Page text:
“If you’re running down the field you can trip, twist your ankle, twist your knees,” said Jackie Puterbaugh, associate director of campus recreational sports. “You want some evenness, you don’t want some places to have dirt and some places to have grass. That can just lead to more injuries.”
The project is an initiative of the 2010 Campus Master Plan, and a result of student surveys.
Students named construction on Woodlawn Field as an “area to focus on,” in the IU Campus Recreational Sports survey distributed every three years.
Construction began June 27.
Before then, the field had not undergone changes since its original installation. It was never meant as a “top-notch sports field,” Puterbaugh said, but repeated club sports usage led it to that path.
“I came to IU as a student in 1979, and I wouldn’t say they’ve been renovated since then,” she said.
IU Recreation Sports had been advocating for a number of years to repair the field. Weather erosion, lack of a proper irrigation system and uneven patches between dirt and grass were problems stressed.
Charles Rondot, director of marketing and communication for the IU School of Health, said construction was pursued now due to the low cost of labor.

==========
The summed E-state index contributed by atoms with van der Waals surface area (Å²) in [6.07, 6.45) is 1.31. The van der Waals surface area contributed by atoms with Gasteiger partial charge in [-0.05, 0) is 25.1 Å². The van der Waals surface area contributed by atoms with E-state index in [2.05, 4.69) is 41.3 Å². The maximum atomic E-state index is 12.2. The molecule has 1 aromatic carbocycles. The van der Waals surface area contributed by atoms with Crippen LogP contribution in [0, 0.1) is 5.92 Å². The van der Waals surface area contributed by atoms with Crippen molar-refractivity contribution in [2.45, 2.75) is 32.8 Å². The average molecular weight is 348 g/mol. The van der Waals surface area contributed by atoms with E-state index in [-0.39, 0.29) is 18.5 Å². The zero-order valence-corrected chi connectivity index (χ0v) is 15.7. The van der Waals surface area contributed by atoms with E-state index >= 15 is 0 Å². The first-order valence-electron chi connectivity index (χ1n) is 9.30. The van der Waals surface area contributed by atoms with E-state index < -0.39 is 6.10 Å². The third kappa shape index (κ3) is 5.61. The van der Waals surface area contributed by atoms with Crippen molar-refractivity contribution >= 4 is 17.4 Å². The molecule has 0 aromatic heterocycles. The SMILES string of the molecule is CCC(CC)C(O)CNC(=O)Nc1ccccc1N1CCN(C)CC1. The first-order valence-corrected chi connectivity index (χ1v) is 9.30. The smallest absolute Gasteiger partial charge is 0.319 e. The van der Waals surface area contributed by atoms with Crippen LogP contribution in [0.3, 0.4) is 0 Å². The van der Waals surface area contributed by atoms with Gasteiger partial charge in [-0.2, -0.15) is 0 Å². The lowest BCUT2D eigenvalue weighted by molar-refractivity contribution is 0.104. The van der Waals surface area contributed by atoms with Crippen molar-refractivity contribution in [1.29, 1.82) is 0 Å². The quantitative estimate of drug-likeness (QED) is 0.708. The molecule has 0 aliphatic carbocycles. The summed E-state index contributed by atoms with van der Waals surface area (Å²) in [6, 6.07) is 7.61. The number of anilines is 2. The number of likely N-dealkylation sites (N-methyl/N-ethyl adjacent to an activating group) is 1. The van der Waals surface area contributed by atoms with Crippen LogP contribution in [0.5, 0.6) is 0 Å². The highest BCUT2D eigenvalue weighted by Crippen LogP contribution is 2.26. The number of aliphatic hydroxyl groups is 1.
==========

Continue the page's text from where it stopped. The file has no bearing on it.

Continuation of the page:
Firms that create blueprints for construction projects similar to the Woodlawn Field renovation are charging cheaper rates than years past.
“It’s a minimal investment for maximum usage,” Rondot said.
The project will cost $500,000, and the University Repair and Renovation fund and Campus Recreation Sports are sharing expenditures.
Construction will benefit an estimated 100,000 students and intramural sports teams.
While renovations progess, the University plans to offer fields behind Sigma Nu and Sembower Field as extra practice space.
Being at a loss for open space is nothing new, however, Puterbaugh said.
“That’s not a lot of space for that many clubs,” Puterbaugh said. “If you have 10-12 clubs that want to practice two to three times per week we could probably use about three times that amount of space.”
Depending on how much heat the final days of summer bring, sod will be laid in late August or September.
Construction will then be completed in late October or March, after spring break.
“We’re very fortunate to have these fields, especially in the center of campus,” she said. “But it’s way past time for them to be renovated to the way that they should be.”
Like what you're reading? Support independent, award-winning college journalism on this site. Donate here.
More in Column
Every Australian state and territory voted in favor of a “Yes” decision.
If students are forced into a meal plan, they should be able to eat their religious diet
Avoid the Thanksgiving table small talk with this fashion game.